Coherent regulation needed for Cloud services: ACMA

Claims 52 per cent of Australians have a low level of confidence in the privacy settings of online providers

Apps, smartphones and the demand for access to content and media anywhere and on any device has led to 71 per cent of Australians using a Cloud service, whether they know it or not, according to a study by the Australian Communications and Media Authority (ACMA).

But although consumers are sharing digital information in online environments at an unprecedented level, for some consumers, there are concerns about the transparency of data management and privacy practices by Cloud service providers that inhibit their take-up and engagement with these services.

Australians also have concerns about sharing personal information and there are challenges to regulation intended to protect users, it stated in its research paper, The Cloud: services, computing and digital data – Emerging issues in media and communications, Occasional paper 3 .

It identified that 52 per cent of Australians have a low level of confidence in the privacy settings of online providers, such as Cloud service providers.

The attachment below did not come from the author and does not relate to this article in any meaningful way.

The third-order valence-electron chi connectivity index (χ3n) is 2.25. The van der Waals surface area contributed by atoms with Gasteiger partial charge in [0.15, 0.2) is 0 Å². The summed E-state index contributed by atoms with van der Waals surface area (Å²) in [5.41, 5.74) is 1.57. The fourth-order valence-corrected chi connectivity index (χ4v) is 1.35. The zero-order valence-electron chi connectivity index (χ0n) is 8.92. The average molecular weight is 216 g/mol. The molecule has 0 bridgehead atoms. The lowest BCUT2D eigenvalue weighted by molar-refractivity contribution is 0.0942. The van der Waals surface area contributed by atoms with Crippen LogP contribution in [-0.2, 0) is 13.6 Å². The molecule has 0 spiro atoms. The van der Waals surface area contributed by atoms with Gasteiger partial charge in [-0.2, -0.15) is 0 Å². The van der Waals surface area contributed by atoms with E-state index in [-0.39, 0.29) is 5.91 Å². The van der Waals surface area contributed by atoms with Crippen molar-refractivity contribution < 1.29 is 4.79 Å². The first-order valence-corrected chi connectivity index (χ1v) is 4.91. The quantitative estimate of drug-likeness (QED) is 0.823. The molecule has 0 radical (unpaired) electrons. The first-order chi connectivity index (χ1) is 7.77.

A further 35 per cent of Australians would withhold personal information where a site is not based in Australia.

ACMA chairman, Chris Chapman, said the burgeoning Cloud services industry in Australia will need to address a number of challenges.

“Addressing consumer and business concerns about privacy and data management practices will be important in boosting overall confidence in the use of Cloud services. This is likely to require further action from both industry and governments,” he said.

For consumers using the Cloud, Chapman highlighted some important tips to remember:

  • Know and use the privacy and security settings for the Cloud service.
  • Know what the terms and conditions for use of the service are.
  • Use strong passwords and change them regularly.
  • Back-up your information in more than one place.

“From a regulatory viewpoint, there is a need to reduce current regulatory complexity, while also addressing concerns about personal data protections and the ability to switch data and service providers in the Cloud,” Chapman added.